What Is an SSL Certificate? How Does SSL Work?

Posted on May 14, 2024

SSL/TLS certificates are important for protecting online communication between websites and users. These digital certificates work as identity cards, checking the authenticity of a website and creating an encrypted connection to safeguard sensitive data. In this article, we will explain what SSL/TLS certificates are, how they function, and their role in maintaining online security and privacy.

Key Takeaways

  • SSL/TLS certificates serve as digital identity cards, verifying the authenticity of a website and establishing an encrypted connection to protect sensitive data.
  • SSL/TLS certificates play a crucial role in online security by protecting private data, strengthening customer confidence, supporting regulatory compliance, and improving SEO.
  • SSL/TLS certificates use encryption, authentication, and digital signatures to secure communication between a web browser and a server through the SSL/TLS handshake process.
  • SSL/TLS certificates come in different validation levels (Extended Validation, Organization Validation, and Domain Validation) and domain types (Single Domain, Wildcard, and Multi-Domain) to cater to various security needs and website configurations.
  • Certificate Authorities issue SSL/TLS certificates after verifying the domain and owner details, and these certificates have limited validity periods to reduce security risks, making timely renewal essential for maintaining uninterrupted website security.

What is an SSL Certificate?

SSL/TLS certificates are digital files that enable secure communication between a website and a user's web browser. They serve as digital identity cards, verifying the authenticity of a website and establishing an encrypted connection to protect sensitive data.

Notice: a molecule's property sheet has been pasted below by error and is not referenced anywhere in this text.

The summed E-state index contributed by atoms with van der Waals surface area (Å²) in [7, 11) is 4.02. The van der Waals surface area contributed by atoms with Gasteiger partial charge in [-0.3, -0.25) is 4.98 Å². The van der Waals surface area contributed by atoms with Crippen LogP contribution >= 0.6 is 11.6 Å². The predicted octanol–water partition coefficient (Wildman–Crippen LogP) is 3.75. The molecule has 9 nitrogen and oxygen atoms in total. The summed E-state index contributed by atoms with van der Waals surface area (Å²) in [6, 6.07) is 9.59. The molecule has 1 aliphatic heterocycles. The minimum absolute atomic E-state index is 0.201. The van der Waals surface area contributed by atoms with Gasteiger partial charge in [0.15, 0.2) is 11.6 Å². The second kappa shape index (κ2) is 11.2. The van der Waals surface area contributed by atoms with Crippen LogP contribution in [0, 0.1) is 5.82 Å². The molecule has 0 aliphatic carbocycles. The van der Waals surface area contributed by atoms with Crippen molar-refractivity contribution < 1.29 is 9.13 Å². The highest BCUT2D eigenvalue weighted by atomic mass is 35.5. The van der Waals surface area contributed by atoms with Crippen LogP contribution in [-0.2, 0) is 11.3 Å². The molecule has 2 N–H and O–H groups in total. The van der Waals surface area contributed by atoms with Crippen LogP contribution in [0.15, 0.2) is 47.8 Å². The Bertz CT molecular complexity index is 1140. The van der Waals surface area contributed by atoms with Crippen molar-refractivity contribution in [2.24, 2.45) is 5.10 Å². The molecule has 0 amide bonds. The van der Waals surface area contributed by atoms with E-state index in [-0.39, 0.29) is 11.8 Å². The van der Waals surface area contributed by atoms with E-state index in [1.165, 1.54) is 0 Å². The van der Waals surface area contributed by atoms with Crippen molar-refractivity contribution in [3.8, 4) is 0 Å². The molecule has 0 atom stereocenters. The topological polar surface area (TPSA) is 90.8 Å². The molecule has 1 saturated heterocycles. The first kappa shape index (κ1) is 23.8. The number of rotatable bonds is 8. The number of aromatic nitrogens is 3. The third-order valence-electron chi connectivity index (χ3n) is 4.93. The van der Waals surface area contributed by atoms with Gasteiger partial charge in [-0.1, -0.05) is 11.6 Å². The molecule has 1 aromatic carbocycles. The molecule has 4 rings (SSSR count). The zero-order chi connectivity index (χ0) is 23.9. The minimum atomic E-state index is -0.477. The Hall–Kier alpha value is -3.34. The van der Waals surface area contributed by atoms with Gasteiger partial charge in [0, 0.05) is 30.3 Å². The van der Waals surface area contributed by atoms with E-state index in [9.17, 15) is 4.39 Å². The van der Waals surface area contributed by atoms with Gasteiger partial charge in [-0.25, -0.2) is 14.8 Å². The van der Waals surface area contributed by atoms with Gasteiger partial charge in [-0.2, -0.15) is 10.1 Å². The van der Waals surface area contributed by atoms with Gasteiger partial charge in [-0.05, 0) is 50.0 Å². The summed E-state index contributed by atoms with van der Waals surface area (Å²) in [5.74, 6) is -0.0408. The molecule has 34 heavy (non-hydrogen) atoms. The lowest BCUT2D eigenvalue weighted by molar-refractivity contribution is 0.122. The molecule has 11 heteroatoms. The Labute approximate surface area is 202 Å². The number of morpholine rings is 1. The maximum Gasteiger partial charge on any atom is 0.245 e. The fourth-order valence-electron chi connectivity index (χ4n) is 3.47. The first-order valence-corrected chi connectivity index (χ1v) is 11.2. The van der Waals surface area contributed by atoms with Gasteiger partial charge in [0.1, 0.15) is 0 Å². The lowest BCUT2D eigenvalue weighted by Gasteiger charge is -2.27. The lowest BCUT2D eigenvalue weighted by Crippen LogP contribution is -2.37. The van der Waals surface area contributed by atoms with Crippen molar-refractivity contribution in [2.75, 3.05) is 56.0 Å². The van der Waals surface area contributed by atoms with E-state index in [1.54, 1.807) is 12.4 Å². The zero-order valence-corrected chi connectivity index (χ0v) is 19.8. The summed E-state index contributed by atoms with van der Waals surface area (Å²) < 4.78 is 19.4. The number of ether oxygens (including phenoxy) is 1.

Digital Identity Cards

SSL/TLS certificates work like digital identity cards for websites. When you visit a website secured with an SSL/TLS certificate, your browser checks the certificate to verify the site's identity. This process makes sure that the website is real and not an imposter trying to steal your information.

For example, when you visit a banking website like https://www.examplebank.com, your browser will check the SSL/TLS certificate to confirm that the website is owned and operated by Example Bank. This helps prevent phishing attacks where bad actors create fake websites to trick you into revealing your login credentials or other sensitive information.

SSL/TLS certificates are part of a larger system called the public key infrastructure (PKI). PKI provides a framework for secure communication by using digital certificates and public-key encryption. In this system, a trusted third party called a certificate authority (CA) issues SSL/TLS certificates to websites after verifying their identity and ownership.

Importance of SSL Certificates

SSL/TLS certificates play an important role in online security by:

  1. Protecting private data: SSL/TLS certificates enable encryption of all communication between your browser and the website. This means that sensitive information like passwords, credit card numbers, and personal details are protected from interception by hackers or other bad actors.

    For instance, when you enter your credit card details on an e-commerce website with an SSL/TLS certificate, the information is encrypted before being sent over the internet. Even if a hacker manages to intercept the data, they would only see gibberish and would not be able to decipher the actual credit card number.